Tuesday, April 13, 2010
I pine for yew
When I moved here 7+ years ago, the back of the property was a lot more secluded. The branches of the pine trees were lower, screening me from most of the 15th fairway. The 14th green (right behind the big split-trunk silver maple, though, has always been exposed.
When this place was for sale, it was touted as "secluded private yard with park-like setting". And it was. There was good cover at the back of the property and my neighbor to my left also had lots of saplings and shrubs along her border to the golf course which was great additional visual screening for me.
Since then that house has changed hands. A single guy moved in and cleared out all the screen shrubs. Then last year the golf course limbed up not only the pines behind my house, but throughout the entire course! They wanted easier mowing (like those cemeteries where all the markers are flush with the grass so they can mow right over the graves). So now, not only am I exposed to the fairway adjacent to my property, but all the golfers as far as 3 fairways over! (And all the noise now carries further, too.)
Last year was the big deck arbor repair so couldn't swing any serious screening. I thought this year I'd at least make a start on the project. I wanted several Eastern white pines to screen the 14th green. I also wanted some hefty yews to plant along my entire 165 feet of rear property line.
Yesterday my friend and I went to see what was available. We planned to go to Sam's Club, Home Depot and Lowes. We started at Lowes. Last week there wasn't much there. But wow, now racks were full. I didn't get my hopes up, though, especially with my modest budget.
First thing we saw were balled Eastern white pines. $26. But they weren't great -- 3.5 feet tall and kinda scrubby. Obviously they needed water and were suffering. We passed those. We checked out inside and as I was walking along an employee was placing a display cart with a fresh delivery of yews. I took a gander. Taxus "Runyan" in 1 gallon pots. I read: Fast growing. Good. 8-10' high, 12' wide. Better! $5.98 BINGO! The rack held 24. Four didn't look so good, but the other 20 - mine mine mine. LOL I had expected to have to pay at least twice as much for yews that size!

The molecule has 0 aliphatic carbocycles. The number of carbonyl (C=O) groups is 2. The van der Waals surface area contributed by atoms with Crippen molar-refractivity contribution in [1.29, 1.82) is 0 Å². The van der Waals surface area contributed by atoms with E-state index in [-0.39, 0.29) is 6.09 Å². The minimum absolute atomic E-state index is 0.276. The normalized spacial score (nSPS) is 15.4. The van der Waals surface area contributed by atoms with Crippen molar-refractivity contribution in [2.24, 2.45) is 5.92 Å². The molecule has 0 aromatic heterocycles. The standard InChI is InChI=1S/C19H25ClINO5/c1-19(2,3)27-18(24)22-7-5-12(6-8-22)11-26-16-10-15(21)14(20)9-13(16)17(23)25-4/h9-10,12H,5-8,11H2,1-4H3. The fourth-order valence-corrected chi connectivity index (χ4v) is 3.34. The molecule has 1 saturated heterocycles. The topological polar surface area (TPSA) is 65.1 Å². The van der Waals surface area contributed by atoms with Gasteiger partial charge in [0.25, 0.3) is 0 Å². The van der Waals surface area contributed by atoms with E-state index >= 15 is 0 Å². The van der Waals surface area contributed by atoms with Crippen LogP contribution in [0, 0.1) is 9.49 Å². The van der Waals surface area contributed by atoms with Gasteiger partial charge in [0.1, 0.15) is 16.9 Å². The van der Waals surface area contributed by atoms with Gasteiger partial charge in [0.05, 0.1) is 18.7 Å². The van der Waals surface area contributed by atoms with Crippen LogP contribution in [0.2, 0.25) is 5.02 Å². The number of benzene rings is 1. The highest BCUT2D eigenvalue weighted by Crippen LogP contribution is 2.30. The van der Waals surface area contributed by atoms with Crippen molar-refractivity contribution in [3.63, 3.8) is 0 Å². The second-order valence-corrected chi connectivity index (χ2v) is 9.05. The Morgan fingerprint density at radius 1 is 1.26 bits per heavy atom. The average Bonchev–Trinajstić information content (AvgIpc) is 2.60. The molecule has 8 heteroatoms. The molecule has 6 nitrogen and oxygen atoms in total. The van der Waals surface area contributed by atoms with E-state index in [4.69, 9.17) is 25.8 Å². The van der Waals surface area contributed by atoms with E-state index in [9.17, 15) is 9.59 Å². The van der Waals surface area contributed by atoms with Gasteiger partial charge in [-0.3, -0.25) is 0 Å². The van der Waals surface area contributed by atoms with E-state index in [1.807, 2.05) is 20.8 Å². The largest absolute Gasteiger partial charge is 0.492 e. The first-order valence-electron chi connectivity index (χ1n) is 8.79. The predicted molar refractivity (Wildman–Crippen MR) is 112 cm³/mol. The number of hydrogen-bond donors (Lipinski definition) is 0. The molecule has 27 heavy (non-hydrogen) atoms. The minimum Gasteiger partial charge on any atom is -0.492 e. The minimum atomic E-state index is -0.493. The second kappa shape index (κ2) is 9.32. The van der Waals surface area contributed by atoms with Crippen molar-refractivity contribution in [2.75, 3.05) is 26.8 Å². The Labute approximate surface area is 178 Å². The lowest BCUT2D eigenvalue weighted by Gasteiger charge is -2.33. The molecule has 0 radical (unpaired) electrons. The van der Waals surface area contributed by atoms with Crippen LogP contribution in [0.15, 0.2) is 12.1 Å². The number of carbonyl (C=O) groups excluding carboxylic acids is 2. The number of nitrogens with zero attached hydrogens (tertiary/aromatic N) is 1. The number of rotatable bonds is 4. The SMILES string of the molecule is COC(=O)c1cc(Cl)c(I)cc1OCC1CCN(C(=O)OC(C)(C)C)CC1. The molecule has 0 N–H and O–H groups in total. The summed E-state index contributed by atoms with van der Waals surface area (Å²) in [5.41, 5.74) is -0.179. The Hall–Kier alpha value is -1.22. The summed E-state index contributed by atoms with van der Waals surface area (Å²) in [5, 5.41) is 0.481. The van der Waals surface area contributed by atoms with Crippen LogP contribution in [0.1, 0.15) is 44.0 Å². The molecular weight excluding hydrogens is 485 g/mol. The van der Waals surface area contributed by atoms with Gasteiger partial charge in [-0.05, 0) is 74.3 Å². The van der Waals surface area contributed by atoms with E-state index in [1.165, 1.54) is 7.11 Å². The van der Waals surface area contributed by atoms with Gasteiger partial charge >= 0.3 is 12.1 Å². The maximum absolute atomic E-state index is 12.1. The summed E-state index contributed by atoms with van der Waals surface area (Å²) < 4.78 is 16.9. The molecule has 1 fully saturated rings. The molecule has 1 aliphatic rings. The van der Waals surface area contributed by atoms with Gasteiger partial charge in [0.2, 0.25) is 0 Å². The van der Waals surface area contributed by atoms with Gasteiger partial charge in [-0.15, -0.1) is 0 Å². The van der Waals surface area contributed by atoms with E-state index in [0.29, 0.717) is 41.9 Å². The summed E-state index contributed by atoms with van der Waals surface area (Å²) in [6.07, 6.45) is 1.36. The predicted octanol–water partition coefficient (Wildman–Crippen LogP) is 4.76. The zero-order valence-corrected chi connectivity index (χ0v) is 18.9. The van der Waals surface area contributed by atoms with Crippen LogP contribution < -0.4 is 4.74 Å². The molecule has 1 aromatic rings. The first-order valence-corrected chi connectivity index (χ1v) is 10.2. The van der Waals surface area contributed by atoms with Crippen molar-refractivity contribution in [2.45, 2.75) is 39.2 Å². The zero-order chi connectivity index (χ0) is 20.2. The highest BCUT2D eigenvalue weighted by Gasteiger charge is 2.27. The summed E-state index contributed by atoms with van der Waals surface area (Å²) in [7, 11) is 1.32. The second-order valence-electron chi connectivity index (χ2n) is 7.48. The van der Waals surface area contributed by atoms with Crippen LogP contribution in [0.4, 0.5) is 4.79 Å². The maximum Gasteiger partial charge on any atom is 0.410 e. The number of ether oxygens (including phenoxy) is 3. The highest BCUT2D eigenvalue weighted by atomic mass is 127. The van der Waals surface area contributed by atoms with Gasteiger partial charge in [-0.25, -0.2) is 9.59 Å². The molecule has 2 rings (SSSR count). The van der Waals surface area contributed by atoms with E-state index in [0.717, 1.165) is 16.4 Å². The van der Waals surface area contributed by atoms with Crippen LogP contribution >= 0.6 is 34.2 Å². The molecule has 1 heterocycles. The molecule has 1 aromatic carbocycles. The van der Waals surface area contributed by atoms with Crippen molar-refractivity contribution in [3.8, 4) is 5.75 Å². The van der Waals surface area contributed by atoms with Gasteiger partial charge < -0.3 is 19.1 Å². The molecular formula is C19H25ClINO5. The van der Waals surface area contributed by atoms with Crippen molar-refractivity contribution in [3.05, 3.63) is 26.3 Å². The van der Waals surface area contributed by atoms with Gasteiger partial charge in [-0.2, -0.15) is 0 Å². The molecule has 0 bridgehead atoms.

Still, I didn't know if I could do pines this year. But we wandered around some more and found 5 2-gallon pots of Eastern white pines that were maybe 20" tall. They looked wonderful. All soft and green - though very small. $18. Well, I reasoned, I saved a lot on the yews. We're here. They're there. Guess I should spring for them. As I was loading them onto the cart, the same employee passed by and mentioned that there were bigger outside. Yeah, we said. But they looked bad. She agreed, then said she needed to move them or they will just die. How about $10 each?
Oh man. From what we saw they looked like all they wanted was a place to die. We told her we'd think about it. Eventually we checked out the big pines again. There were two pallets and all the outside ones where nasty. But in the middle, where the root balls had retained moisture, there were some salvageable ones. Hmmm. So I counter offered. $8? Calls were made. People paged. Okeydokey. Shazaam! (Honestly I don't know which was more exciting: finding what I needed or playing lets-make-a-deal. LOL)
So now I have evergreen screening to install out back. I'm sure there are aches and pains in my future, but will be well worth it!
It was as if the planets had aligned. A beautiful day, out with a good friend and her cavernous van, and the price fairy perched on my shoulder. When we stopped for ice cream on the way home, my friend said it was such a lucky day for me I should buy a lottery ticket. I laughed and said, "Well, yeah. But only if I could get it for 75 cents." ;-D